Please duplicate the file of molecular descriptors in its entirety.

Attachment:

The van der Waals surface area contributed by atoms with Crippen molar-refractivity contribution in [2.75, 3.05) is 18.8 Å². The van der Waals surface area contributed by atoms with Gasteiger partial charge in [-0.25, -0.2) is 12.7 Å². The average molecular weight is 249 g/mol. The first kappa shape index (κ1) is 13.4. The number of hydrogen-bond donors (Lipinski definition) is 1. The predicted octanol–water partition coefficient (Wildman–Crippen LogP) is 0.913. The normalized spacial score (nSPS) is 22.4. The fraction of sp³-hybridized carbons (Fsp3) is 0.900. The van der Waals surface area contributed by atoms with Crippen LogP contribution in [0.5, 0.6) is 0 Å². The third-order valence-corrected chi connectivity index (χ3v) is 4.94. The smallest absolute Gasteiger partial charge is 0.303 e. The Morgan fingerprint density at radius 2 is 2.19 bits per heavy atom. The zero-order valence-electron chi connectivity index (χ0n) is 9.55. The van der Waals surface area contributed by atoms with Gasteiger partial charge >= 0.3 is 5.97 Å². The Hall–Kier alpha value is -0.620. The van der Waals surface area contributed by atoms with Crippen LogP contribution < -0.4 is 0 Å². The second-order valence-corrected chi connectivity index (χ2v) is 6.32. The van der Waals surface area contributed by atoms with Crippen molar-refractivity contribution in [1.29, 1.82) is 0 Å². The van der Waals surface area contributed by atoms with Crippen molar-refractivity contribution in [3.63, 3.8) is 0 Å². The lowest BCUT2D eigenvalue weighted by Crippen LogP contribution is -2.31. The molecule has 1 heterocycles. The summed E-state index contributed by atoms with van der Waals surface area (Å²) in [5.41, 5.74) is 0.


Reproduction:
The van der Waals surface area contributed by atoms with Crippen molar-refractivity contribution in [2.75, 3.05) is 18.8 Å². The van der Waals surface area contributed by atoms with Gasteiger partial charge in [-0.25, -0.2) is 12.7 Å². The average molecular weight is 249 g/mol. The first kappa shape index (κ1) is 13.4. The number of hydrogen-bond donors (Lipinski definition) is 1. The predicted octanol–water partition coefficient (Wildman–Crippen LogP) is 0.913. The normalized spacial score (nSPS) is 22.4. The fraction of sp³-hybridized carbons (Fsp3) is 0.900. The van der Waals surface area contributed by atoms with Crippen LogP contribution in [0.5, 0.6) is 0 Å². The third-order valence-corrected chi connectivity index (χ3v) is 4.94. The smallest absolute Gasteiger partial charge is 0.303 e. The Morgan fingerprint density at radius 2 is 2.19 bits per heavy atom. The zero-order valence-electron chi connectivity index (χ0n) is 9.55. The van der Waals surface area contributed by atoms with Gasteiger partial charge >= 0.3 is 5.97 Å². The Hall–Kier alpha value is -0.620. The van der Waals surface area contributed by atoms with Crippen LogP contribution < -0.4 is 0 Å². The second-order valence-corrected chi connectivity index (χ2v) is 6.32. The van der Waals surface area contributed by atoms with Crippen molar-refractivity contribution in [1.29, 1.82) is 0 Å². The van der Waals surface area contributed by atoms with Crippen molar-refractivity contribution in [3.63, 3.8) is 0 Å². The lowest BCUT2D eigenvalue weighted by Crippen LogP contribution is -2.31. The molecule has 1 heterocycles. The summed E-state index contributed by atoms with van der Waals surface area (Å²) in [5.41, 5.74) is 0.